Overall, results of Experiment 1 allowed us to confirm that, in the absence of extensive experience, young adults exhibit a perceptual processing advantage for own-age faces over faces of older adults, and that extensive exposure to elderly adults can eliminate this advantage. In Experiment 2, we aimed to extend these findings to 3-year-old children, to investigate whether younger adult faces are processed more efficiently than older adult faces even when they do not match the age of the beholder, and whether experience with elderly people can modulate the age bias in children in the same way as in adults. To this end, we tested two groups of 3-year-old children with different amounts of experience with elderly people for their recognition of upright and inverted younger adult and older adult faces.
The final sample consisted of 36 3-year-old children (20 females; mean age = 3 years 7 months, range = 3 years 1 month – 3 years 11 months), 18 in the low-experienced group, and 18 in the high-experienced group. Three additional children were tested, but excluded from the sample due to failure to reach criteria established for data analyses (see Results). Children’s assignment to each group was based on parents’ responses to a questionnaire that included specific enquiries aimed at assessing the amount of contact that children have or have had with grandparents and other people older than 60 years from the time of their birth. On the basis of parents’ responses, we calculated the total amount of hours each child had contact with elderly people within each year over the past three years. Children were included in the low-experienced group if they had not acquired an average of more than 500 hours of experience per year over the past three years (see Table 2). Children assigned to the high-experienced group had acquired an average of more than 1000 hours of experience with elderly people within the same time frame (see Table 2).
All procedures used in the current study complied with the Ethics Standards outlined by the University of Milano-Bicocca. All participants’ parents gave informed written consent prior to commencement of the study, and children gave their verbal assent before testing.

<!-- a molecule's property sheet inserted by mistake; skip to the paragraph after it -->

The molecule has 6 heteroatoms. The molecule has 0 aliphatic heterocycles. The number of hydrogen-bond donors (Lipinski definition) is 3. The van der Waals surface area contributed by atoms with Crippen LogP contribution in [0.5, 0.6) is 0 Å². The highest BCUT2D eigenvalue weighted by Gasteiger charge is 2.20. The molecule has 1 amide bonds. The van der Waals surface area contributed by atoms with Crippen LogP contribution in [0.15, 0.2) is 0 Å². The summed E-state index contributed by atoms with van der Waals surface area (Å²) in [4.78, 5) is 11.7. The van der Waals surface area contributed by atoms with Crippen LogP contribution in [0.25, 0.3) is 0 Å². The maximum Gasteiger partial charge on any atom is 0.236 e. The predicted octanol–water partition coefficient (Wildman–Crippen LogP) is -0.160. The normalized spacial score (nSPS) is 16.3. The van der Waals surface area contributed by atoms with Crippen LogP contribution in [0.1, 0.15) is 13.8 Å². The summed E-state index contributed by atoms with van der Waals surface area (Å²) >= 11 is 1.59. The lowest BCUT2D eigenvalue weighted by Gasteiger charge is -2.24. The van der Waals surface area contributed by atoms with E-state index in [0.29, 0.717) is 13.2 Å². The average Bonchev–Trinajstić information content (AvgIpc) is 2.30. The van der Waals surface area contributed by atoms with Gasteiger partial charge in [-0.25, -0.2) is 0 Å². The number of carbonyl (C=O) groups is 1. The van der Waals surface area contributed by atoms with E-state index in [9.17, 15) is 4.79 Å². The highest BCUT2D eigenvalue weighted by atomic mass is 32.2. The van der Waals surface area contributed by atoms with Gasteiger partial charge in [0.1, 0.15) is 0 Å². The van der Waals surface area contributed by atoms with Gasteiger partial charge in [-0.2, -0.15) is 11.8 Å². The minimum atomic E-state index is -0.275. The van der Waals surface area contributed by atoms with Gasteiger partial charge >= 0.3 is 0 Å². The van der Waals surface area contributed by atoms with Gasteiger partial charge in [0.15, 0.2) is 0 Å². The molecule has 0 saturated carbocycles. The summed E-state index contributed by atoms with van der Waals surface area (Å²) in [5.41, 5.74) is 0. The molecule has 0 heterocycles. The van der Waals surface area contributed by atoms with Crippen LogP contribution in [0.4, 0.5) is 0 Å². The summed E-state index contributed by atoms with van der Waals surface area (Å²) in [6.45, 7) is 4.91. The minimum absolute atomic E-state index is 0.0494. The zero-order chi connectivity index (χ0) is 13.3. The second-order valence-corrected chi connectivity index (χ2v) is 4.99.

Stimuli and procedure.
Stimuli were the same as in Experiment 1, with the exception that only 48 (12 pairs for each face age) of the original 96 face images were used. Unlike Experiment 1, no efforts were made to keep the relation between stimulus gender and participants’ gender constant, as all faces were female and both boys and girls were included in the sample. This was done in light of studies on gender development indicating that complete gender constancy is achieved not earlier than 6 years of age . This makes it unlikely that, in 3-year-old children, gender acts as a grouping factor driving social categorization processes that have been found to affect face encoding (e.g., ). The procedure was also the same as in Experiment 1 except as follows. Exposure time of the target face was extended to 5 s, the number of blocks and trials per condition were reduced to 4 and 12, respectively, for an overall total of 48 trials, the length of the break between the two testing sessions ranged from 1 to 24 hours, and children were invited to provide their response either by pointing to the target or pressing a computer key. The experimenter determined the start of the next trial by pressing the mouse, and response accuracy was recorded as the dependent variable.
Data were included in the analyses only if the child was correct on more than 50% of upright younger adult trials; 3 children were excluded because they did not meet this criterion. For the remaining children in each group, one-sample t-tests confirmed that accuracy was significantly above chance (i.e., 50%) for both face ages in the upright orientation condition (all ps<.005).